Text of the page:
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  1. #21
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    They doo make piloted c'sinks.....

    How is the OP making the holes ?
    Or are these done with waterjet/laser/plasma ?

  2. #22
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    Quote Originally Posted by Terry Keeley View Post
    Not sure what countersink you're using but I've had great success with these:

    Series Display - M.A. Ford
    I love Ma [sic] Ford, but not the six-fluters. What I really liked was their M42 grade of single flute tools, which they seem to have abandoned.

    To the OP - buy a single flute, cobalt countersink of good quality like this: McMaster-Carr, and use in at the 500 rpm.

    Cobalt ctks are tougher than carbide, and will take heat better than the regular HS steel ctks you're using now. Since I don't know the quality of the one you're using, I can't say if it's inherently bad, but usually a good single flute will give better results in "iffy" setups.

    Don't rub, cut. Make sure to match pressure to the chip being generated, so low, more, more, tail-off as you're at full depth, retract. Ensure the tool is tight in the chuck, don't let it spin.

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  4. #23
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    Ill second the 6 flute MA Ford ones. I have some single flute and some 6 flute. If I'm just chamfering a hole ill use the single flutes. If I'm countersinking a flat head allen screw I will go for the 6 flutes. You need slower speed. Do you have a slow speed hand drill?

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  6. #24
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    Quote Originally Posted by ferrretcatcher View Post
    Ill second the 6 flute MA Ford ones. I have some single flute and some 6 flute. If I'm just chamfering a hole ill use the single flutes. If I'm countersinking a flat head allen screw I will go for the 6 flutes. You need slower speed. Do you have a slow speed hand drill?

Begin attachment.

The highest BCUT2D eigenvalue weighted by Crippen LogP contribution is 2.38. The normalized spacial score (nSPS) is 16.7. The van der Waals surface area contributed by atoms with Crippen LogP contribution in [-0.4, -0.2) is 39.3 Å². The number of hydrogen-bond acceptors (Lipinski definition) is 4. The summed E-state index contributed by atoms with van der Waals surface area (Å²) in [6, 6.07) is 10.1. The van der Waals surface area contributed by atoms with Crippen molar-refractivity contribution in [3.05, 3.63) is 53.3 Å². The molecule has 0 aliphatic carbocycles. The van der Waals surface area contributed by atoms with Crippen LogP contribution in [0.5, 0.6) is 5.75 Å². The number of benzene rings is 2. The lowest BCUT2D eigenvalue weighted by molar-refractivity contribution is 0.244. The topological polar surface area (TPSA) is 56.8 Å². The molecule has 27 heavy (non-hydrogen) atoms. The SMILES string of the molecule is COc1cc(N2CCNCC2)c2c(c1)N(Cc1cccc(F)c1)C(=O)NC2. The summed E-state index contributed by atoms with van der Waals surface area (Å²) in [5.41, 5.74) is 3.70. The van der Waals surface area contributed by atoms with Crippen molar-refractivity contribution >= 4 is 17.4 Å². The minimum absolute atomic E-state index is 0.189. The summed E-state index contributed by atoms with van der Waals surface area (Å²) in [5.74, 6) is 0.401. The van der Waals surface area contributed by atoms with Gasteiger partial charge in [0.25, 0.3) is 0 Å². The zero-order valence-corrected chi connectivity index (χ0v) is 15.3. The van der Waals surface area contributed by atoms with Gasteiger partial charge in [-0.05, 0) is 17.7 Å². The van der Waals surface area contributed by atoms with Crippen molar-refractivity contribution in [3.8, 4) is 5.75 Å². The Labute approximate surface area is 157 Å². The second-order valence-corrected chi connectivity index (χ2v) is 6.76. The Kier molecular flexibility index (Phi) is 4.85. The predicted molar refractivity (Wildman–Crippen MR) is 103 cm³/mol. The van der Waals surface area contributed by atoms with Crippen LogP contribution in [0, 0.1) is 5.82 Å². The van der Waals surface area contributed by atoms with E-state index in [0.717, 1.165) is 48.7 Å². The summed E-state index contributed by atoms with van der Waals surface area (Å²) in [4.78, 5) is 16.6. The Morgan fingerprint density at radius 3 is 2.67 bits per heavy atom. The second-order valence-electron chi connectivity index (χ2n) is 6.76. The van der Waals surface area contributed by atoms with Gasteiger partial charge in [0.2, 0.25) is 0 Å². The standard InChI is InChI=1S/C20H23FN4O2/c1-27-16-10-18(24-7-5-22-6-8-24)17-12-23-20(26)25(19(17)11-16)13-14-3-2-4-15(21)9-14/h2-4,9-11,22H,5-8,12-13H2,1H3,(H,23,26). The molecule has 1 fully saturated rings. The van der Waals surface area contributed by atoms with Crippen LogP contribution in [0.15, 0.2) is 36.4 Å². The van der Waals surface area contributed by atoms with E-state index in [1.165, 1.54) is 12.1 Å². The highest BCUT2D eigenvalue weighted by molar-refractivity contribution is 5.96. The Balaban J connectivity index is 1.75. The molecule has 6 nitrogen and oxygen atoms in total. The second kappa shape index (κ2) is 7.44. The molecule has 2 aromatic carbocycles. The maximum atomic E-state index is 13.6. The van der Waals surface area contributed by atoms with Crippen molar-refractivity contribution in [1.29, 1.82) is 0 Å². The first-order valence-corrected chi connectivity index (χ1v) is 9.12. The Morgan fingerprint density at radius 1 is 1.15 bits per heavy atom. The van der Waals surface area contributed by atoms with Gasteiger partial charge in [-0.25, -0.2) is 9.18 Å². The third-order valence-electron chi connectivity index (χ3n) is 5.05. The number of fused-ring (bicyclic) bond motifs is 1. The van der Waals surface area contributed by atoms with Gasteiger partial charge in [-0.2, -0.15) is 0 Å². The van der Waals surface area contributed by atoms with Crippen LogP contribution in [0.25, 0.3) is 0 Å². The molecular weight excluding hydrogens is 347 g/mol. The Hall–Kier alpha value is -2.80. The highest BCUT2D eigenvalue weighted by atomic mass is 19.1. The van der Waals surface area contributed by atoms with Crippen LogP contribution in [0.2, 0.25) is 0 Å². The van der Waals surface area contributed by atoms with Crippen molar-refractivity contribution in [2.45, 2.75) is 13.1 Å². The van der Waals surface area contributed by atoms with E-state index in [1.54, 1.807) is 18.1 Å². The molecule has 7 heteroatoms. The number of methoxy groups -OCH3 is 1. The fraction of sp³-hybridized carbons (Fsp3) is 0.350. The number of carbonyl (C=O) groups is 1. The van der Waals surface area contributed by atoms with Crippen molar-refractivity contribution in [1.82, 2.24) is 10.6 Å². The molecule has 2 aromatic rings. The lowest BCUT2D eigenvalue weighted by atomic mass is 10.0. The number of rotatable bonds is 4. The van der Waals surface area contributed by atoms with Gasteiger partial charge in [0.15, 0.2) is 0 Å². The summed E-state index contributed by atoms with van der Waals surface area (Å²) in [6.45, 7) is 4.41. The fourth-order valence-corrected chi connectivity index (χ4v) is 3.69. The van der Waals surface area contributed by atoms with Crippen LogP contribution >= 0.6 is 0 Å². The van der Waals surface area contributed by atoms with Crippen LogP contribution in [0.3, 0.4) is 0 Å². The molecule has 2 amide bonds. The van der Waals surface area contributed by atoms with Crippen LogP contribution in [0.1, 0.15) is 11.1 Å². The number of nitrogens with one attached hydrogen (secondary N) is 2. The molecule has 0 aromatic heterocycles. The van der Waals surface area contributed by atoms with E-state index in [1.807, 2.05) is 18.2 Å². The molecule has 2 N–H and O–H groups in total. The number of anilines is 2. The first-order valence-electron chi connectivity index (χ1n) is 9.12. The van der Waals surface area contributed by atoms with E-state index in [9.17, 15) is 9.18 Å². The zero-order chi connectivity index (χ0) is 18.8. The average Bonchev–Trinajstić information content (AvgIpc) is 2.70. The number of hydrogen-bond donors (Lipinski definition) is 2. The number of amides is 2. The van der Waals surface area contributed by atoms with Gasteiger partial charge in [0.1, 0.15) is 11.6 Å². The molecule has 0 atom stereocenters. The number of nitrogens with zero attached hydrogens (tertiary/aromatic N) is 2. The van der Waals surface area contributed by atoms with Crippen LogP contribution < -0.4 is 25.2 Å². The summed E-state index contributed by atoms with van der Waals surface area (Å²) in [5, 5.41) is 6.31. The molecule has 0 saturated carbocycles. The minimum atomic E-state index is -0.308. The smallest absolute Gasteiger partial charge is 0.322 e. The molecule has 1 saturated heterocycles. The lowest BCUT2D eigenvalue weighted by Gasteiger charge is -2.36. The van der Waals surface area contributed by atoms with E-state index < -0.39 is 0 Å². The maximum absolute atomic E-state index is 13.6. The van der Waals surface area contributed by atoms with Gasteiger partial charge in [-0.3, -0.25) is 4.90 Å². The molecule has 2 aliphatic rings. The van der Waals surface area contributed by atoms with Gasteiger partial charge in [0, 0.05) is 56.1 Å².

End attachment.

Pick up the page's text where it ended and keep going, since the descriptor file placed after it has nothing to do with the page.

Argh!! Six flute and HAND DRILL?! What did the OP ever do to you? Steal your truck AND your dog?

  7. #25
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    As a bit of anecdata, I worked as an aircraft assembler. Using piloted c'sinks in a cage, I noticed that chatter most often happened right at the end of the cut. Crowding the bit seemed to help.

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  9. #26
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    We use a mag drill and a ground a flat spot in the shank of a 6 point countersink. It takes a lot of downward force but countersinks large holes beautifully.

    Until someone doesn't push and just lets it burn up.

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    You guys missed the part where he was using a 45 degree tool for a 82 degree fastener

  11. #28
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    I guess he only said a 3/8" hole so he could be using a metric fastener

  12. #29
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    That may work with a multi-flute countersink and even a single flute but it won't work with an O-flute one because they do not cut at the center.

    And I would think that you would need a pilot hole with any of them. Unless you like a lot of smoke.



    Quote Originally Posted by jscpm View Post
    Countersink the cone first, then drill afterwards. Do not apply a countersink to an already drilled hole.

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  14. #30
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    Well I reread all of his posts and the reason why I and all the rest of us missed it is because he never said anything about an 82 degree anything.

    What he did say was that "45 degree" was what the customer called out (on a print?). To me that sounds suspiciously like a chamfer specification. And using a 90 degree countersink is one way to do this. They also make milling cutters that have 90 degree angles at the tip but he does not have a milling machine so I would not suggest them.

    Only the customer knows what that hole is for so there is no basis for questioning the 90 degrees.



    Quote Originally Posted by garychipmaker View Post
    You guys missed the part where he was using a 45 degree tool for a 82 degree fastener

  15. #31
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    I have seen a bad finish on a CS many times. One observation I have made is this can occur in the final stages of drilling/cutting them. When I have cut CSs by hand I have a tendency to go in with a lot of pressure for a fast feed at first but then back off as it nears the proper depth so I do not go too deep. As several others above have said, the chatter occurs in that final stage.

    One really good way to avoid this, after getting a single flute or O-flute countersink that is dead sharp and using a good cutting fluid (TapMagic is my favorite), is to have and use a solid depth stop on your drill press or mill. Here is one that I installed on my bench top DP.